Abercrombie stock—which rose more than 6% on the news—is down more than 60% from its highs in 2006-2007 and down almost 20% in the last year.

Jeffries, who during his 20-year tenure with the company turned it into a trendy powerhouse with more than $1 billion in sales, took heat in recent years for failing to keep up with “fast fashion” brands like Forever 21 and Zara and falling out of favor with its primary teen demographic. But the now-former CEO also tarnished the brand through a series of poorly conceived public statements and business decisions that alienated potential customers.

In an infamous 2006 interview with Salon, Jeffries bragged:

In every school there are the cool and popular kids, and then there are the not-so-cool kids. Candidly, we go after the cool kids… A lot of people don’t belong [in our clothes], and they can’t belong. Are we exclusionary? Absolutely.

And:

That’s why we hire good-looking people in our stores. Because good-looking people attract other good-looking people, and we want to market to cool, good-looking people. We don’t market to anyone other than that.

That interview later resurfaced in 2013, along with news that Abercrombie was refusing to offer plus-size clothing, even as competitors like H&M began to make their sizing more inclusive. Together, the revelations caused renewed backlash against the brand.

According to the company’s announcement, a management team led by Executive Chairman Arthur Martinez will manage the company until a new CEO is appointed.

 

MONEY Shopping

How to Get the Best Prices on Holiday Gifts Every Time

Stack of coins on top of computer mouse
David Muir—Getty Images

These online tools can save you big money on holiday shopping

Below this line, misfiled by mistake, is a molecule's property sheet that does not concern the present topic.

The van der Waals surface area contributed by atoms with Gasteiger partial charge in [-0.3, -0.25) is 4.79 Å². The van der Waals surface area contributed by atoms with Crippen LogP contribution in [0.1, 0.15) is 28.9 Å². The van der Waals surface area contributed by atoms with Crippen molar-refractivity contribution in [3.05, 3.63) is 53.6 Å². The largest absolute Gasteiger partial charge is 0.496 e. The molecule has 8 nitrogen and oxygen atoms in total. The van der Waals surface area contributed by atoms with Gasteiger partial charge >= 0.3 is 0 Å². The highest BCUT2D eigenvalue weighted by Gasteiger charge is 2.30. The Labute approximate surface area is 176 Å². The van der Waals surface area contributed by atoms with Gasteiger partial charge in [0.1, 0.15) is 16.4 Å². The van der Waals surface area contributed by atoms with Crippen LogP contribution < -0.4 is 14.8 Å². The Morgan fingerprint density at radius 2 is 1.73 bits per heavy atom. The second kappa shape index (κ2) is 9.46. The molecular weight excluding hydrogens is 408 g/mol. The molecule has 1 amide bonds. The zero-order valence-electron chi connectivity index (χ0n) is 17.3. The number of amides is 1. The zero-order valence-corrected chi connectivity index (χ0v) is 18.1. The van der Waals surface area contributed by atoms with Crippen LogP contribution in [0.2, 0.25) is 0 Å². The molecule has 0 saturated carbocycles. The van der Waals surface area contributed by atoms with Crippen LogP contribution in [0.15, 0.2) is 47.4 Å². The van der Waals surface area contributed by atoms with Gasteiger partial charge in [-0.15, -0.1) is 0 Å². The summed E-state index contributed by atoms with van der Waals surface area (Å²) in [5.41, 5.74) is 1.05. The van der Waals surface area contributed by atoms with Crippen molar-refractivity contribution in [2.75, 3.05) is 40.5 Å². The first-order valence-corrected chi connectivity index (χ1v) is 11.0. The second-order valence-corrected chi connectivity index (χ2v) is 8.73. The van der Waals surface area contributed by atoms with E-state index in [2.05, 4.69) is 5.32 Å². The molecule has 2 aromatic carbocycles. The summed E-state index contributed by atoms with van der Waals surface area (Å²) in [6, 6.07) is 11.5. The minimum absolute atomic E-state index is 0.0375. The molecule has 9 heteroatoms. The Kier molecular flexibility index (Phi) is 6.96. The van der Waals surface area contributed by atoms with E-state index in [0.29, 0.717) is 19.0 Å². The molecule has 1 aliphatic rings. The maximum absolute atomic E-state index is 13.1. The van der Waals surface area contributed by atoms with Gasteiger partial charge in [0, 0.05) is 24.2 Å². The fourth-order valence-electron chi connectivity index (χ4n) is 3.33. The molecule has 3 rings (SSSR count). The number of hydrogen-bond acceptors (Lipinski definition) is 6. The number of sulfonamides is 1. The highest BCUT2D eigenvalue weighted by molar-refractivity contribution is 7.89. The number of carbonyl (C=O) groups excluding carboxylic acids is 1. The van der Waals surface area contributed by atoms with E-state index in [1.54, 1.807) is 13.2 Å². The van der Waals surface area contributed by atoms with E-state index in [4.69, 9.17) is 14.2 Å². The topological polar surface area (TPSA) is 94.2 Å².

After a lackluster Black Friday (and a less-lackluster-but-still-not-great Cyber Monday) it looks like Americans still have plenty of holiday shopping ahead of them. Indeed, many shoppers now assume that the best deals are likely to appear weeks after the frenzied launch of the shopping season has passed. And they are probably right.

But with sales so ubiquitous throughout December, it’s hard to know if you’re actually getting a bargain at any given moment and at any given store or website. Luckily, using one of these free online tools can ensure that you always get a solid deal.

In-person shopping

Arguably, there’s no longer a compelling reason to leave your home (or even your bed) to shop. But if you prefer to hold an item in your hands before you buy, you like to come across gift ideas via serendipity, or you simply enjoy the thrill of the hunt, you still might find yourself in brick-and-mortar stores at holiday time.

Whatever the reason, use The Find to make sure you’re getting a decent price before you pull out your wallet. It’s true that many apps let you scan products inside a store to compare prices at other retailers, both brick-and-mortar and online. I like The Find best because it usually cross-checks more retailers than the competition (it’s the only price-comparison tool I’ve seen that includes Amazon results, other than Amazon’s own app) and it saves your scans so you can view them later when you get back to a computer. The Find also works on both iOS and Android, making it available to most shoppers.

RetailMeNot is useful for a different reason: It will show you a selection of the latest deals, a map of coupons for nearby stores, and allow you to search for specific store coupons. You can save these deals right in the app and then use them at checkout. RetailMeNot also shows online offers for a particular store right next to the in-store deals, so you’ll know whether it’s better to buy in person or over the web.

Many stores have their own app that comes loaded with coupons, deals, and other ways to save. Walmart’s Savings Catcher, for example, lets shoppers scan their receipts and then get instant rebates if another store offers the same item at a cheaper price. Target’s Cartwheel app gives customers instant coupons that they can then apply to their purchase. If you’re about to go shopping, search your phone’s app store and see if your retailer of choice has their own official app that offers similar deals.

Online shopping